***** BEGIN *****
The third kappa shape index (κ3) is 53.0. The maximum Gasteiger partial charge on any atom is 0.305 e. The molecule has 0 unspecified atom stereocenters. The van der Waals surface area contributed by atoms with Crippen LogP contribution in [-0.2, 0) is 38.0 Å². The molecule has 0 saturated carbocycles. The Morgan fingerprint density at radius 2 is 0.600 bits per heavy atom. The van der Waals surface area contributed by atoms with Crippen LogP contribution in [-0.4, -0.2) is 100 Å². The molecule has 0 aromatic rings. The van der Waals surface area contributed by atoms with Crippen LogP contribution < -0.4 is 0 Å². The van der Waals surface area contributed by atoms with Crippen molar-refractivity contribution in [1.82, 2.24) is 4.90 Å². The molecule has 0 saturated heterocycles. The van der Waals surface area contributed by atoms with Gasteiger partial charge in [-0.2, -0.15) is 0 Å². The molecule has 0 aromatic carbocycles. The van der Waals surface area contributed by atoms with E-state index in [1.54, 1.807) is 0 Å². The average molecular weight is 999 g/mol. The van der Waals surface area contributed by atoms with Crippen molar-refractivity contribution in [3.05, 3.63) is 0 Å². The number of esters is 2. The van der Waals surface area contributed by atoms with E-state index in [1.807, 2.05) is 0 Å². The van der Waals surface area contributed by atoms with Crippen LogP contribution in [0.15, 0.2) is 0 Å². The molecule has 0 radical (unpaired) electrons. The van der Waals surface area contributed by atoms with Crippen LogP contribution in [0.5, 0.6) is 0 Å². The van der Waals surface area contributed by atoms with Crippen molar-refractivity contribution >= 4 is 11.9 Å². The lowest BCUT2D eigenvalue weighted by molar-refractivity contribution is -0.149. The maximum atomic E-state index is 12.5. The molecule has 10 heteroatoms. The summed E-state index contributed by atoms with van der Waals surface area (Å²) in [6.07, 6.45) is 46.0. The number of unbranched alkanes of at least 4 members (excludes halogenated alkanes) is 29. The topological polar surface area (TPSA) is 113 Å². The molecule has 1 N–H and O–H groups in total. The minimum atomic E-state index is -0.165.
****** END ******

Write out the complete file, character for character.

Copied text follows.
The third kappa shape index (κ3) is 53.0. The maximum Gasteiger partial charge on any atom is 0.305 e. The molecule has 0 unspecified atom stereocenters. The van der Waals surface area contributed by atoms with Crippen LogP contribution in [-0.2, 0) is 38.0 Å². The molecule has 0 saturated carbocycles. The Morgan fingerprint density at radius 2 is 0.600 bits per heavy atom. The van der Waals surface area contributed by atoms with Crippen LogP contribution in [-0.4, -0.2) is 100 Å². The molecule has 0 aromatic rings. The van der Waals surface area contributed by atoms with Crippen LogP contribution < -0.4 is 0 Å². The van der Waals surface area contributed by atoms with Crippen molar-refractivity contribution in [1.82, 2.24) is 4.90 Å². The molecule has 0 saturated heterocycles. The van der Waals surface area contributed by atoms with Gasteiger partial charge in [-0.2, -0.15) is 0 Å². The molecule has 0 aromatic carbocycles. The van der Waals surface area contributed by atoms with E-state index in [1.54, 1.807) is 0 Å². The average molecular weight is 999 g/mol. The van der Waals surface area contributed by atoms with Crippen molar-refractivity contribution in [3.05, 3.63) is 0 Å². The number of esters is 2. The van der Waals surface area contributed by atoms with E-state index in [1.807, 2.05) is 0 Å². The van der Waals surface area contributed by atoms with Crippen LogP contribution in [0.15, 0.2) is 0 Å². The molecule has 0 radical (unpaired) electrons. The van der Waals surface area contributed by atoms with Crippen LogP contribution in [0.5, 0.6) is 0 Å². The van der Waals surface area contributed by atoms with Crippen molar-refractivity contribution >= 4 is 11.9 Å². The lowest BCUT2D eigenvalue weighted by molar-refractivity contribution is -0.149. The maximum atomic E-state index is 12.5. The molecule has 10 heteroatoms. The summed E-state index contributed by atoms with van der Waals surface area (Å²) in [6.07, 6.45) is 46.0. The number of unbranched alkanes of at least 4 members (excludes halogenated alkanes) is 29. The topological polar surface area (TPSA) is 113 Å². The molecule has 1 N–H and O–H groups in total. The minimum atomic E-state index is -0.165.